The executor, or personal representative must be at least 18 years of age, be of sound mind (not deemed incapacitated by a court of law), and have not been convicted of a felony. A possible executor found unfit because of “drunkenness, improvidence, or lack of comprehension and honesty” will be rejected by an Oklahoma probate court in addition to the limits listed previously. Furthermore, a nonresident executor in Oklahoma must appoint an agent who lives in the county where the estate is being probated.
If the case is decided in the claimant’s or plaintiff’s favor, Oklahoma divides wrongful death damages into two parts, each of which will benefit two different groups of persons. The first category includes damages to the deceased, such as pain and suffering caused by their fatal accident or sickness, as well as wages they would have earned had their ailment or illness not been fatal.
Damages paid for these reasons will go to the estate of the deceased.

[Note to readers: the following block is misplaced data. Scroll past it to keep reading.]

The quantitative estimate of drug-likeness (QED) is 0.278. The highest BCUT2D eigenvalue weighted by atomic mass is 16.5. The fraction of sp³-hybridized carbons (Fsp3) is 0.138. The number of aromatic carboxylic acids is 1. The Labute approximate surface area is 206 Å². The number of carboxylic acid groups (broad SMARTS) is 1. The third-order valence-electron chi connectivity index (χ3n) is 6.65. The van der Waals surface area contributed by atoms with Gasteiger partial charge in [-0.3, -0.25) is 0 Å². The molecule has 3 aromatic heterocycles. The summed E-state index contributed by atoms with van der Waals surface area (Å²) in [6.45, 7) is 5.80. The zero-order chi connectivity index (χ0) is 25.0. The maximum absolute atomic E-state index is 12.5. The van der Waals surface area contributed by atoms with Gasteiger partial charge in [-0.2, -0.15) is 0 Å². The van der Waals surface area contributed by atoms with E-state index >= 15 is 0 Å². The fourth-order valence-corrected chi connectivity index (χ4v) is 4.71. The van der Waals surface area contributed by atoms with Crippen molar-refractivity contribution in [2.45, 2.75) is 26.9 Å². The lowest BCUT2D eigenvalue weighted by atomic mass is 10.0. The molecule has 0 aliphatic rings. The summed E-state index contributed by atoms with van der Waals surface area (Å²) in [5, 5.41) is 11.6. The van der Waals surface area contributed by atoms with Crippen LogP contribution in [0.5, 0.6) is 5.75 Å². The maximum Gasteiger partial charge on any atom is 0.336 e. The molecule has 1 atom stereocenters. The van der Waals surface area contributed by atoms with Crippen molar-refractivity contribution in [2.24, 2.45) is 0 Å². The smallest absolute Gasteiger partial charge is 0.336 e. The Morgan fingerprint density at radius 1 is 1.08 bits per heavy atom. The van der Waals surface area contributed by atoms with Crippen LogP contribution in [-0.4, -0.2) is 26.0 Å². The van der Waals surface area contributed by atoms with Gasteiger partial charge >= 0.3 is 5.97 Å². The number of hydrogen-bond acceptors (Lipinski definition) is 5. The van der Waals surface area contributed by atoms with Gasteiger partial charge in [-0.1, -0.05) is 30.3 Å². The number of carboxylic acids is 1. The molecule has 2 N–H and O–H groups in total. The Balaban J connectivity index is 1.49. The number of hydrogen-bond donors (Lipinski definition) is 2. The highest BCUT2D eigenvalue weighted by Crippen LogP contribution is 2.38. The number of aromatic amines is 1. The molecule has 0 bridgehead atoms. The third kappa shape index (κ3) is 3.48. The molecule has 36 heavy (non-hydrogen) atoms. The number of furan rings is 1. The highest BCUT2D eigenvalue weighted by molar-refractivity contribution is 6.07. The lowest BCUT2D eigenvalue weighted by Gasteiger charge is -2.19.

The second category includes losses suffered by the deceased’s loved ones. Funeral expenditures, emotional stress, and loss of companionship are the three most prevalent types of damages in this category, and they will usually be paid to the deceased’s qualifying family members, such as spouses and children.
Punitive damages might also be given to the estate or members of the family. Punitive damages may be awarded if the offender committed an egregious act that resulted in the death or illness. Punitive damages, for example, could be used to punish a drunk motorist who was speeding through a residential area at a reckless speed before causing a deadly crash.